While in seminary I had a professor, who said he would shoot prayer darts at God’s people. As he walked across campus, when he saw a student or staff member coming toward him, he would say a one sentence prayer. It might be for them to have help in their homework. It might mean for them to have a deeper understanding of Scripture to teach to the students. It might mean a personal issue that is difficult to face. Prayer darts came from the professor and I am sure he shot them at me as well. And for that I am grateful.

The result of our prayer is not just to get something, but to surrender to God’s will regardless of the consequence. We must align ourselves to him as God pushes back evil in the lives of other people and ourselves. There is a Scripture that is often misquoted. (John 14: 13, 14)   Jesus said that if we ask anything in his name, he will do it. However, in the next chapter, Jesus said that we must be in his will. (John 15:7) It is while we are living in his will, that we pray best. If we have something for which God already agrees, that is a simple matter for the prayer to be answered. To live in his will means to surrender all that we are, have, and want to be so that his perfect will is accomplished.

There is God’s permissive will. It is not God’s first choice as a prayer answer, but the result is acceptable to him. He may use that permissive will to answer in such a way for the benefit of his kingdom and the blessing of other people. God may also grant by permissive will a request from a man and the result would be negative. (2 Kings 20) An example of that was King Hezekiah. He was told that he would die soon. He turned to the wall and prayed, and he begged to live longer. Then the prophet Isaiah foretold that the nation would fall to Babylon.

There are times, probably quite often, that as we pray, we become distracted. We want to pray. We have a sincere need. Yet, something comes into our mind or there is an external distraction. We stop praying and start thinking about whatever it is that came before us. We might make a catastrophe in our mind of what could happen if the prayer is not answered and ruminate about that.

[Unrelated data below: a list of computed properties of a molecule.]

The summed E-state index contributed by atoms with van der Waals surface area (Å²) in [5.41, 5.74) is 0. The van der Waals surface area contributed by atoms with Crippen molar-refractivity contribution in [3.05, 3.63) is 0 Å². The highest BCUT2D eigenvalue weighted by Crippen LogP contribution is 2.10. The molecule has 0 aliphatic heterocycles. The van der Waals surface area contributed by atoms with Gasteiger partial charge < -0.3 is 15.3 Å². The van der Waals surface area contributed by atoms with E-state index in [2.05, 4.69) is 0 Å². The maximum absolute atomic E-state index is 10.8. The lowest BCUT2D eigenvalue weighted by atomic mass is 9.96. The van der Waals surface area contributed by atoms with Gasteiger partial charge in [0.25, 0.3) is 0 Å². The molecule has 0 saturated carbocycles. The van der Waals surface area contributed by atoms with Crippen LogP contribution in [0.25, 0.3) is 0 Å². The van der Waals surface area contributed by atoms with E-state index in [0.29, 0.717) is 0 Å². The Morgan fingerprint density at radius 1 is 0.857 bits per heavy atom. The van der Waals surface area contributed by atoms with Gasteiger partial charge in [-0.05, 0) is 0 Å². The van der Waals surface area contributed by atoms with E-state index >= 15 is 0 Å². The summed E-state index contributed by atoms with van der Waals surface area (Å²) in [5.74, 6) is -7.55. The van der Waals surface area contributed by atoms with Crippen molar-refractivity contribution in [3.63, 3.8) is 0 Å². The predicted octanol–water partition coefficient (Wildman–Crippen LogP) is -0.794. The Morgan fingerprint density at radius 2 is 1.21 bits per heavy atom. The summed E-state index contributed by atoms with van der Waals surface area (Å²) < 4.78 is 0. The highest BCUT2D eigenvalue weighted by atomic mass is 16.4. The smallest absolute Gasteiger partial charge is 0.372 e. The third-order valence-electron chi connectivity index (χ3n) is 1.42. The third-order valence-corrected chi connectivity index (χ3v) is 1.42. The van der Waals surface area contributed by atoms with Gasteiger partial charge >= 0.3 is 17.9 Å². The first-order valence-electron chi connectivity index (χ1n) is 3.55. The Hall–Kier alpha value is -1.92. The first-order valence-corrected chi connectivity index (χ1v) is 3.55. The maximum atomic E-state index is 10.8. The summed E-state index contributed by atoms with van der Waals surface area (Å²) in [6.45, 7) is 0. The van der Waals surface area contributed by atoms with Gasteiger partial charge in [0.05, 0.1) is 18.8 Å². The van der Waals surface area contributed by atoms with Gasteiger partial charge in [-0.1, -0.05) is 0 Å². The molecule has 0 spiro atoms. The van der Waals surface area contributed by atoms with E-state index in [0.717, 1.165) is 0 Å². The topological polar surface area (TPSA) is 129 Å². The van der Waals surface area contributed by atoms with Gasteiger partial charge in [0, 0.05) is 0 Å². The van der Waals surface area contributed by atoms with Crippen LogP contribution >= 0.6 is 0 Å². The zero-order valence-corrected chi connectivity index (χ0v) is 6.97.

The good thing is that we can only think one thought at a time. We cannot think of a chair and a television at the exact same moment. So, should this distraction occur the simple answer is to immediately come right back to prayer. Do not fight the distraction. Do not follow it to a certain end. Return to the prayer and the need that you are bringing for the heavenly father.

There may be times in which we feel like we cannot put something in exact words. The Bible says that when that occurs the Holy Spirit will prayer in our behalf with words that cannot be uttered. (Romans 8:26) God knows our heart and how sincere it is. He even knows the prayer that we are praying before we utter it. The importance of the prayer is our connection with God. When those times appear in which words fail us, keep dwelling on God how much he loves us, how wonderful he is, and how powerful he is. And the Holy Spirit will pray in your behalf.

Avoid thinking that you are alone in this prayer time. The Bible says that Jesus is our mediator to the father. It is through Jesus and because of Jesus that we can enter the throne room of God. Should Satan want to accuse us for sins we have committed, Jesus is there to plead his blood and remind the father that we have already asked forgiveness for that sin. Jesus is our friend as he walked this earth and our friend in heaven speaking in our behalf.

Prayer is more than an utterance of words. Certainly, prayer should not be done to bring attention to ourselves. Prayer is a conversation between the father and the child. The child speaks out of childishness. The child is aware of the identity of the heavenly father. As newborn Christians or Christians who have served God for many years, we can review our status with God as we pray. He wants to hear about that which troubles us. And he wants to receive our appreciation and honor for the person he is. He wants our fellowship. The best way to do that is by talking to him and then listening.